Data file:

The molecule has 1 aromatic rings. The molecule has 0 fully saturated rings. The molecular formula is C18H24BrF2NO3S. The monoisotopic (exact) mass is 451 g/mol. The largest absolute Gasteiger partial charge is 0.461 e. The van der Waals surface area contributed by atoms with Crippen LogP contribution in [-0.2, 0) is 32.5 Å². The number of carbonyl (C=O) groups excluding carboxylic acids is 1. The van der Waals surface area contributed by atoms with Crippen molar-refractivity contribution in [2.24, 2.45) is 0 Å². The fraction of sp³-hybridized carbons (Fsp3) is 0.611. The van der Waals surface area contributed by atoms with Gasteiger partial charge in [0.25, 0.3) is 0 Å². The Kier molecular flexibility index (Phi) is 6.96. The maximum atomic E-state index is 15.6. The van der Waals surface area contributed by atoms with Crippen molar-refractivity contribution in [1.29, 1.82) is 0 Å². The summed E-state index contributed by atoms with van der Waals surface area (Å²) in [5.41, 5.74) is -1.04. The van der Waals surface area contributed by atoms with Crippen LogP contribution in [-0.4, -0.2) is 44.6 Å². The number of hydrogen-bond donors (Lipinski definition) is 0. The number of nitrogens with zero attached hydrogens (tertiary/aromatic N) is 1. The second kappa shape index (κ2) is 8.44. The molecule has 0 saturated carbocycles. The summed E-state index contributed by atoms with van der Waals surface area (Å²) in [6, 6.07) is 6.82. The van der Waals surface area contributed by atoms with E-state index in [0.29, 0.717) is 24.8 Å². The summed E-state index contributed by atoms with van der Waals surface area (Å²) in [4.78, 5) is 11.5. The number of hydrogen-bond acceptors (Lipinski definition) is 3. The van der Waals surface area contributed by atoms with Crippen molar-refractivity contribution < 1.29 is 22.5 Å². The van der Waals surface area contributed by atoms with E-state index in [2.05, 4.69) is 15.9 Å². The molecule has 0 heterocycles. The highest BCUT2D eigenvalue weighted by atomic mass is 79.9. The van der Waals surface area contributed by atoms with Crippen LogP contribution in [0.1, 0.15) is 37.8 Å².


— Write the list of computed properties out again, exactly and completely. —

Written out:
The molecule has 1 aromatic rings. The molecule has 0 fully saturated rings. The molecular formula is C18H24BrF2NO3S. The monoisotopic (exact) mass is 451 g/mol. The largest absolute Gasteiger partial charge is 0.461 e. The van der Waals surface area contributed by atoms with Crippen LogP contribution in [-0.2, 0) is 32.5 Å². The number of carbonyl (C=O) groups excluding carboxylic acids is 1. The van der Waals surface area contributed by atoms with Crippen molar-refractivity contribution in [2.24, 2.45) is 0 Å². The fraction of sp³-hybridized carbons (Fsp3) is 0.611. The van der Waals surface area contributed by atoms with Gasteiger partial charge in [0.25, 0.3) is 0 Å². The Kier molecular flexibility index (Phi) is 6.96. The maximum atomic E-state index is 15.6. The van der Waals surface area contributed by atoms with Crippen molar-refractivity contribution in [1.29, 1.82) is 0 Å². The summed E-state index contributed by atoms with van der Waals surface area (Å²) in [5.41, 5.74) is -1.04. The van der Waals surface area contributed by atoms with Crippen LogP contribution in [-0.4, -0.2) is 44.6 Å². The number of hydrogen-bond donors (Lipinski definition) is 0. The number of nitrogens with zero attached hydrogens (tertiary/aromatic N) is 1. The second kappa shape index (κ2) is 8.44. The molecule has 0 saturated carbocycles. The summed E-state index contributed by atoms with van der Waals surface area (Å²) in [6, 6.07) is 6.82. The van der Waals surface area contributed by atoms with E-state index in [0.29, 0.717) is 24.8 Å². The summed E-state index contributed by atoms with van der Waals surface area (Å²) in [4.78, 5) is 11.5. The number of hydrogen-bond acceptors (Lipinski definition) is 3. The van der Waals surface area contributed by atoms with Crippen molar-refractivity contribution < 1.29 is 22.5 Å². The van der Waals surface area contributed by atoms with E-state index in [2.05, 4.69) is 15.9 Å². The molecule has 0 heterocycles. The highest BCUT2D eigenvalue weighted by atomic mass is 79.9. The van der Waals surface area contributed by atoms with Crippen LogP contribution in [0.1, 0.15) is 37.8 Å².